Using imagination as your ‘fuel’.

You could say that Mr. Paul Soriano found his ikigai as a director and producer, but the fuel he used to find success in it was his imagination. He used his vast imagination for his works of art (films, TVCs, and the like), and that same imagination took him to places he never thought he would be in. Of course, using your imagination to fulfil your dreams isn’t an easy task. Paul needed to apply some ‘principles’, too, for example.



First of all: for every imagination, expect challenges. For every film Paul imagined to make, he needed to overcome obstacles. Getting the necessary support, production budget, and everything that is needed to make the film a reality…. I bet it wasn’t a walk in the park. A part of his success in overcoming these obstacles can be attributed to him aligning his imaginations with the right people who could help him, which is the second principle.

Thirdly and lastly, imaginations should ‘scare’ – not in a crime suspense film kind of way, but in a way that will make you tremble. The key is to be persistent and not let one, six, or thirteen failures pull you down.


Practice “intellectual humility”.

Ms. Reinabelle Reyes discussed three points on how to achieve that, and the one that particularly stuck with me is the need to master intellectual humility.


Intellectual humility is “a virtue, a character trait that allows the intellectually humble person to think and reason well. It is plausibly related to open-mindedness, a sense of one’s own fallibility, and a healthy recognition of one’s intellectual debts to others” (via templeton.org).  Whether you’d like think like a data scientist or not, intellectual humility is a good virtue to practice.

Oftentimes, there are people who are so intelligent to the point that they close all doors for other ideas and oppositions. Although this characteristic can be attributed to the fact that human beings are seemingly predisposed to overestimate their intellectual strengths and underestimate their weaknesses, it’s not an excuse to not be humble or not to listen to more ideas and opinions.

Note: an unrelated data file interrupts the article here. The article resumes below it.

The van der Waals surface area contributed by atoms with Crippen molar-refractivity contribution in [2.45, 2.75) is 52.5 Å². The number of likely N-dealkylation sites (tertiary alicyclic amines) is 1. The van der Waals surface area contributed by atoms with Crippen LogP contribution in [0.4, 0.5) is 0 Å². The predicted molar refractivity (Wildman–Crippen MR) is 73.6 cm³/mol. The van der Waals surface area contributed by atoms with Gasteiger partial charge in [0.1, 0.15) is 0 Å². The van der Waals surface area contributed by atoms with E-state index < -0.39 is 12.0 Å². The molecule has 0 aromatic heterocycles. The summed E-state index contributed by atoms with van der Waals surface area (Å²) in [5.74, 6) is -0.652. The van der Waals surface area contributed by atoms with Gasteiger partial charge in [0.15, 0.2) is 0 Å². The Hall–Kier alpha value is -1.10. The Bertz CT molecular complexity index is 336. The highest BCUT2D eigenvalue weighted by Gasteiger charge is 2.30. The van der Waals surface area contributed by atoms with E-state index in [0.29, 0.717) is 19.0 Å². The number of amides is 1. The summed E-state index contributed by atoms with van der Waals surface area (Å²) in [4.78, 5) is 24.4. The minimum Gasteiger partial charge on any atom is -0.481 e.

Become a better customer (and better human being, overall).

Mr. Clinton Palanca, a renowned food writer, talked about the different factors he looks at whenever he writes about a restaurant: serviceability, the concept or “soul” of the restaurant, and the overall experience. He stressed that these are the aspects that restaurants should look into to assure that anyone who steps into their place leaves with a smile on their face.

Mr. Palanca did not forget to point out that those who step into those restaurants must also try to become “better customers”, either. How can you do that? By giving the right amount of tip, especially when it’s well deserved. Tell owners about an issue and don’t just keep mum about it. Practice throwing your used utensils and paper plates out when you can.

Bottomline is: it is not just the restaurants that need to improve; we need to, too. Furthermore, we can apply this to life in general. Let us just become better people, yes?